What makes burning wood good for the environment?
If you’re worried about the impact of our centrally heated homes on air pollution, a wood burner could be what you’re looking for. It would enable you to minimise your impact on the environment, while not cutting back on warmth. Wood burners, as you might expect, use woody biomass as fuel. Biomass, or biofuel, consists of either woody material, or other types of biodegradable waste, including crops like sugar and maize, which are grown specifically as biofuel.
Woody biomass is burnt in wood-burning stoves in the form of compressed sawdust pellets, wood chips and logs. Modern versions tend to be dual-fire, which means that they can use any of these biomass fuels.
Don’t confuse dual-fire with multi-fuel, though. Multi-fuel stoves can still burn wood products, but will also happily accept smokeless fossil fuel. The latter may seem attractive, due to its ability to burn slowly, as opposed to wood, which should be burned quickly. However, any fossil fuel is extremely environmentally unfriendly, and should be avoided by serious conservationists, and everyone else!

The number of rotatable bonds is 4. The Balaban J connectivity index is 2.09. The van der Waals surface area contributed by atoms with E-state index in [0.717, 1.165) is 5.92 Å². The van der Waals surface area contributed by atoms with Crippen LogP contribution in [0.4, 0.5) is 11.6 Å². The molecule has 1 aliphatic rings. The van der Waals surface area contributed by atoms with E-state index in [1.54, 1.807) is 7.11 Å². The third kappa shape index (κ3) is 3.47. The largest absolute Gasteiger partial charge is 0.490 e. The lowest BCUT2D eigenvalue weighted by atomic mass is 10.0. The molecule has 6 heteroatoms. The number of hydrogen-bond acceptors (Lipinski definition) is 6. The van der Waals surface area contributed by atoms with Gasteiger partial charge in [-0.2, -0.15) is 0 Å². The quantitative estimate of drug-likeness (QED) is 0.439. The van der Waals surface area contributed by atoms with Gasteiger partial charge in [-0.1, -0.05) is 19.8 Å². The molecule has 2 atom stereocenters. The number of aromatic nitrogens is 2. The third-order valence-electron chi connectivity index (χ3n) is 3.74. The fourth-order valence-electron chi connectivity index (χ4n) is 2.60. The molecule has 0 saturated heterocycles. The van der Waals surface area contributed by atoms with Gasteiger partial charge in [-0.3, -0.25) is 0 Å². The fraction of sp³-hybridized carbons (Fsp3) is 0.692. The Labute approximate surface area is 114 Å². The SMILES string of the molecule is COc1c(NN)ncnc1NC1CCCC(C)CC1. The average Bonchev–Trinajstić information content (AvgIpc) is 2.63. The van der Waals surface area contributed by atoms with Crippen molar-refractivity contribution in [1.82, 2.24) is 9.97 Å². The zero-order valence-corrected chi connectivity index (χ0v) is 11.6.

Smokeless fossil fuel’s poor record on CO2 pollution actually outstrips that of both gas and oil. The Climate Change Levy tax, which encourages energy efficiency and discourages carbon emissions, doesn’t yet cover domestic users, but we should remember that, while wood fuel is exempt, smokeless fossil fuel isn’t.
Unlike fossil fuel, wood is renewable. As the new wood grows, carbon is taken from the air, to be absorbed back into the tree. This returns to the atmosphere in one way or another, so burnt wood releases no more carbon than rotting wood does, and this natural cycle continues effortlessly and efficiently.
This concept is much better understood today, and everyone wants to do their bit for the environment, of course. Many builders and architects now add energy-saving wood burners to their new designs. This makes good business sense, as it appeals to a prospective buyer’s sense of aesthetics, addresses their need for the economies that we must all adopt nowadays, and eases their conscience on environmental concerns.
In addition, this option is economical on space, also providing hot water and cooking facilities. Installing a wood burner could make it easier to meet new targets and regulations for lower carbon emissions, which may get even tougher in future.
Wood burners are definitely the answer for the future, saving money, conserving energy, and fighting waste and pollution.